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Posts Tagged ‘murder’

Peter Haining – Death on Wheels

Posted by demonik on March 19, 2010

Peter Haining (ed.) – Death on Wheels (Souvenir 1999)

Introduction – Peter Haining

1. Auto Mania: The Machinery of Death

Trucks – Stephen King
The Dust-Cloud – E. F. Benson
Second Chance – Jack Finney
Used Car – H. Russell Wakefield
Duel – Richard Matheson
Who’s Been Sitting in My Car? – Antonia Fraser
Not from Detroit – Joe R. Lansdale

2. Motorway Madness: Murder in the Fast Lane

Never Stop on the Motorway – Jeffrey Archer
The Death Car – Peter Haining
Night Court – Mary Elizabeth Counselman
Accident Zone – Ramsey Campbell
The Last Run – Alan Dean Foster
The Hitch-Hiker – Roald Dahl
Crash – J. G. Ballard

3. Chrome Killers: The Future Autogeddon

The Racer – Ib Melchior
Along the Scenic Route – Harlan Ellison
Auto-da-Fé – Roger Zelazny
Violation – William F. Nolan
Thy Blood Like Milk – Ian Watson

Thanks to Steve Goodwin for providing the table of contents!

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Peter Haining – Buried Passions: Maria Marten & The Red Barn Murder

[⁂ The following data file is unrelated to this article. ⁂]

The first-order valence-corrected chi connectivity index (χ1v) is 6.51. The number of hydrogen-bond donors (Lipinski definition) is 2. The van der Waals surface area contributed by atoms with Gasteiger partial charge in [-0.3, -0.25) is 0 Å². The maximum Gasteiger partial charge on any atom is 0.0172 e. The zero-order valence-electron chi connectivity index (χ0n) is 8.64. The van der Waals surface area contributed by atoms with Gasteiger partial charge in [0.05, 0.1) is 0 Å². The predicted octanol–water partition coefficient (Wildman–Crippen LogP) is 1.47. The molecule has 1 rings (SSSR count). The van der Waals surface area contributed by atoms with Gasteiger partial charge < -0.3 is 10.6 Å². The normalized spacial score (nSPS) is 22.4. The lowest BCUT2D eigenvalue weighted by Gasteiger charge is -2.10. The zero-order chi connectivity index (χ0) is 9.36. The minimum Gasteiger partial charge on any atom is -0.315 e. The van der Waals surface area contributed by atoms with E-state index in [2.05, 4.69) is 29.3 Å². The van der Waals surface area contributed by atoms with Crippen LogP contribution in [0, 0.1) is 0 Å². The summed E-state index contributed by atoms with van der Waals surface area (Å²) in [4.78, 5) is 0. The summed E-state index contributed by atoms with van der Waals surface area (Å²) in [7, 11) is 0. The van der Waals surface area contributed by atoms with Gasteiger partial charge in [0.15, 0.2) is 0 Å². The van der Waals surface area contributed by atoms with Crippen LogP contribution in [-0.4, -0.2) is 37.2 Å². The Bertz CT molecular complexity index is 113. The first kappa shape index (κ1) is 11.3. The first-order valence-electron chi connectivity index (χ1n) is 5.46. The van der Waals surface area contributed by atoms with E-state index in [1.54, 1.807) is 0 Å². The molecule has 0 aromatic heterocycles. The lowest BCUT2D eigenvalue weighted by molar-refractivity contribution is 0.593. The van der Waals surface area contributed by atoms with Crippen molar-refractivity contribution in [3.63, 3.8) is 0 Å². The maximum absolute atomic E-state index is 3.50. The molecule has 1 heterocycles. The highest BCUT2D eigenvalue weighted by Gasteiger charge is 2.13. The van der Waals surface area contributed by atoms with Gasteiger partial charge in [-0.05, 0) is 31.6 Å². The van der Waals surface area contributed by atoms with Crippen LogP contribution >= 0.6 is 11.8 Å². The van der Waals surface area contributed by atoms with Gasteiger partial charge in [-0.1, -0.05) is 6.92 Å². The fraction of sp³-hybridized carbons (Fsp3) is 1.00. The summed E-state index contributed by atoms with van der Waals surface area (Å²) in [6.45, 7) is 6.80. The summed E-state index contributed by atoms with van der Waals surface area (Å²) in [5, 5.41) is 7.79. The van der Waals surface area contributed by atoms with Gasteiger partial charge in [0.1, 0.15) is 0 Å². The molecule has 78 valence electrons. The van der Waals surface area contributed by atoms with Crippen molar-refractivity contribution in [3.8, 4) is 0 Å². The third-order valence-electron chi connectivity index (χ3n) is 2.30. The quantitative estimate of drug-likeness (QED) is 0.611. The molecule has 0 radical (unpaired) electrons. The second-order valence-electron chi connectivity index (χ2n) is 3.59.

Posted by demonik on June 21, 2009

Peter Haining – Buried Passions: Maria Marten & The Red Barn Murder (Neville Spearman, 1980)

buriedpassionsredbarn

Blurb

The story of the murder in the Red Barn is without doubt one of the most famous melodramas in the world.

The killing of the village beauty Maria Marten by the young squire William Corder in the charming, almost isolated village of Polstead in Suffolk May 1827 has become a legend over the past one hundred and fifty years, familiar to countless thousands of people.

Peter Haining has now, however, researched history and come up with some surprising new facts. Maria was just not the virtuous village beauty callously seduced and then murdered when she had served her purpose; nor was William Corder, her lover, the black-hearted local squire bent on debauchery and crime. Such simplifica­tions have come about for several reasons, yet notwithstanding the real facts, Maria and Corder are now regarded – wherever the tale is told – as the archetypal demure, cruelly-wronged maiden and mustachioed, unscrupulous Squire of melodrama. Indeed, many differing dramatisations take them as their models; and not a few of these plays are unashamedly based on what their authors imagined had happened under the decaying roof of the Red Barn. The facts, in this new assessment of the murder, make rather different, and perhaps even more fascinating, reading.

What the author has set out to do is to show how a basically unpleasant village killing became the crime of the last century. The facts present an amazing and melodramatic story of buried passions….

Profusely illustrated with line drawings and half-tones

Posted in *Neville Spearman*, non-fiction, Peter Haining | Tagged: , , , , , , , , , , | Leave a Comment »